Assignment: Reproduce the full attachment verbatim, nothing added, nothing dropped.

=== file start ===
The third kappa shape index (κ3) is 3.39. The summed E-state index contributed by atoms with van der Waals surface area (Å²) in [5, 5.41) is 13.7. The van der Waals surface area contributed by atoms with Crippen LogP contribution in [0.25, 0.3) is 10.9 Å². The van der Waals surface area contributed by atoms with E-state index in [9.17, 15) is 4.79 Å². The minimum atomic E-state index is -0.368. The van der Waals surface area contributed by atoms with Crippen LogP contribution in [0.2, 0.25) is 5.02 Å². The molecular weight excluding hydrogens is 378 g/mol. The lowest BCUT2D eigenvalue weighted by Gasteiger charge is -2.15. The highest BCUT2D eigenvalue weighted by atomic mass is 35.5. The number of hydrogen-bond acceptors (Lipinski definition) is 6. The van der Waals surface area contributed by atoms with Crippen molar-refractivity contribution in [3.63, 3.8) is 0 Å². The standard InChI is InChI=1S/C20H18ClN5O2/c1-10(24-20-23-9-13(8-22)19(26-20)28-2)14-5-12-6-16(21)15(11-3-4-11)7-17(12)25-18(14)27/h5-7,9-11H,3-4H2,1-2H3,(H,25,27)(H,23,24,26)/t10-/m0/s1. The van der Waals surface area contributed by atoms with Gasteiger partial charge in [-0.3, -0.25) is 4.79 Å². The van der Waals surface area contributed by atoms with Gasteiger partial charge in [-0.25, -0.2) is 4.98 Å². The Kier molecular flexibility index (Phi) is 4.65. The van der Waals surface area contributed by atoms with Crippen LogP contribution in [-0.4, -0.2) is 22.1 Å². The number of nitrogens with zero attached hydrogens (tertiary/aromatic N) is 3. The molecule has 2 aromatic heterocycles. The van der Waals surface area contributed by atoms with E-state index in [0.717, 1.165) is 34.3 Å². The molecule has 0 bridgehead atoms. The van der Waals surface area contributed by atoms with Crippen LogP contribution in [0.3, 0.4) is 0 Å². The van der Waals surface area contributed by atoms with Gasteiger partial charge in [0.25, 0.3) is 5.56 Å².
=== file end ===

The third kappa shape index (κ3) is 3.39. The summed E-state index contributed by atoms with van der Waals surface area (Å²) in [5, 5.41) is 13.7. The van der Waals surface area contributed by atoms with Crippen LogP contribution in [0.25, 0.3) is 10.9 Å². The van der Waals surface area contributed by atoms with E-state index in [9.17, 15) is 4.79 Å². The minimum atomic E-state index is -0.368. The van der Waals surface area contributed by atoms with Crippen LogP contribution in [0.2, 0.25) is 5.02 Å². The molecular weight excluding hydrogens is 378 g/mol. The lowest BCUT2D eigenvalue weighted by Gasteiger charge is -2.15. The highest BCUT2D eigenvalue weighted by atomic mass is 35.5. The number of hydrogen-bond acceptors (Lipinski definition) is 6. The van der Waals surface area contributed by atoms with Crippen molar-refractivity contribution in [3.63, 3.8) is 0 Å². The standard InChI is InChI=1S/C20H18ClN5O2/c1-10(24-20-23-9-13(8-22)19(26-20)28-2)14-5-12-6-16(21)15(11-3-4-11)7-17(12)25-18(14)27/h5-7,9-11H,3-4H2,1-2H3,(H,25,27)(H,23,24,26)/t10-/m0/s1. The van der Waals surface area contributed by atoms with Gasteiger partial charge in [-0.3, -0.25) is 4.79 Å². The van der Waals surface area contributed by atoms with Gasteiger partial charge in [-0.25, -0.2) is 4.98 Å². The Kier molecular flexibility index (Phi) is 4.65. The van der Waals surface area contributed by atoms with Crippen LogP contribution in [-0.4, -0.2) is 22.1 Å². The number of nitrogens with zero attached hydrogens (tertiary/aromatic N) is 3. The molecule has 2 aromatic heterocycles. The van der Waals surface area contributed by atoms with E-state index in [0.717, 1.165) is 34.3 Å². The molecule has 0 bridgehead atoms. The van der Waals surface area contributed by atoms with Crippen LogP contribution in [0.3, 0.4) is 0 Å². The van der Waals surface area contributed by atoms with Gasteiger partial charge in [0.25, 0.3) is 5.56 Å².